But the fact is, video games had as much of an impact on the pupal Tim Clare as reading, if not more.
For a start, the two are far from mutually exclusive. Most games require basic literacy skills to enjoy, and many are so text- or dialogue-heavy as to be impenetrable to someone without a significant fondness for reading. The limited graphical capacities of the ZX Spectrum meant that most of the games I grew up with relied on a combination of text and imagination to construct their fictional universes, but unlike books, the reader played an active role in exploring the world and pushing the story forward.
As technology has progressed, so too has the sophistication and grandeur of the worlds games evoke. Even a decade ago, we saw titles like Planescape: Torment, a rich, funny, elegaic parable about a man who cannot die, and who cannot remember who he is.
It came out a full year before Momento, but the similarities are uncanny, despite the former’s being set in a Fantasy universe where continents are shaped by the morality of their inhabitants. The central protagonist has no memory of his past, but has covered himself with various tattoos which give him clues – even the disembodied skull, Morte,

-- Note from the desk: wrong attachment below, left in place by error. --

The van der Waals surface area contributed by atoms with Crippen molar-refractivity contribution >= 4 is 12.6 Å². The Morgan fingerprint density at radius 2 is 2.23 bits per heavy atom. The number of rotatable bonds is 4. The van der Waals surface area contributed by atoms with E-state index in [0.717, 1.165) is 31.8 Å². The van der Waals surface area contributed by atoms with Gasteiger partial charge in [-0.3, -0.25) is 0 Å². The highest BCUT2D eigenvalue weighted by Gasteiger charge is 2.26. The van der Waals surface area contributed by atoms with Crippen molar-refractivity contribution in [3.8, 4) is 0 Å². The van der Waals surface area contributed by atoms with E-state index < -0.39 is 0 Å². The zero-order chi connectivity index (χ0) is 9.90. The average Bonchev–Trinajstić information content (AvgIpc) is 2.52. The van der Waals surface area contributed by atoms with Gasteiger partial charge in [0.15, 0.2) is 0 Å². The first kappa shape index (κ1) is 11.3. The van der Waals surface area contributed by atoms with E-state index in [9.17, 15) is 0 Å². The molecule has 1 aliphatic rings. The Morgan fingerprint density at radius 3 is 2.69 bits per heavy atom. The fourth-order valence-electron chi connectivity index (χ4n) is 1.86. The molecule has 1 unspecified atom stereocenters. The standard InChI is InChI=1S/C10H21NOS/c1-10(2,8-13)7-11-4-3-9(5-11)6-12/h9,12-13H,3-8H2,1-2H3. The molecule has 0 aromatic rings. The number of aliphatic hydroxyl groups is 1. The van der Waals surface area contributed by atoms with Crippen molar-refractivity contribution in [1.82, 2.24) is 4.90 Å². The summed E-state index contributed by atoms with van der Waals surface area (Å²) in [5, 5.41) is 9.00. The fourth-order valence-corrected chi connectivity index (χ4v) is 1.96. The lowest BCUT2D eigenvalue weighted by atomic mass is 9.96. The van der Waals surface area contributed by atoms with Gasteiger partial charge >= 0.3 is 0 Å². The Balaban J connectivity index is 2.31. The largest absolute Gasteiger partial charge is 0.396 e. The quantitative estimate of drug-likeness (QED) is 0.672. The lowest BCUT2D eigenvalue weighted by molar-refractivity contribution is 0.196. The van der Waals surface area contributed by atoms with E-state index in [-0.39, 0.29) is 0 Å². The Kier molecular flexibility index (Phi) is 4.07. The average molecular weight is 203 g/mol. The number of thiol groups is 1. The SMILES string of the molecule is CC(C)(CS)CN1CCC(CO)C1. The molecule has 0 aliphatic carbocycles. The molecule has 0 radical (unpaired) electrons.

who joins him as a sidekick, sounds oddly akin to the manipulative Teddy from Momento, and proves to be similarly untrustworthy. The game has multiple endings, over a hundred minor characters, and, it’s estimated, in excess of 800,000 words of text and dialogue.
But even games like Super Mario – which has only two pieces of dialogue: ‘Thank you, Mario, but your princess is in another castle,’ and, I believe I’m right in saying, ‘Thank you Mario. Your quest is over. We present you with a new quest,’ – fired my imagination in ways nothing else could. I was dazzled by the bright colours, the impossible worlds, the excitement and creativity and otherness of it, and best of all, they were all worlds in which I had control.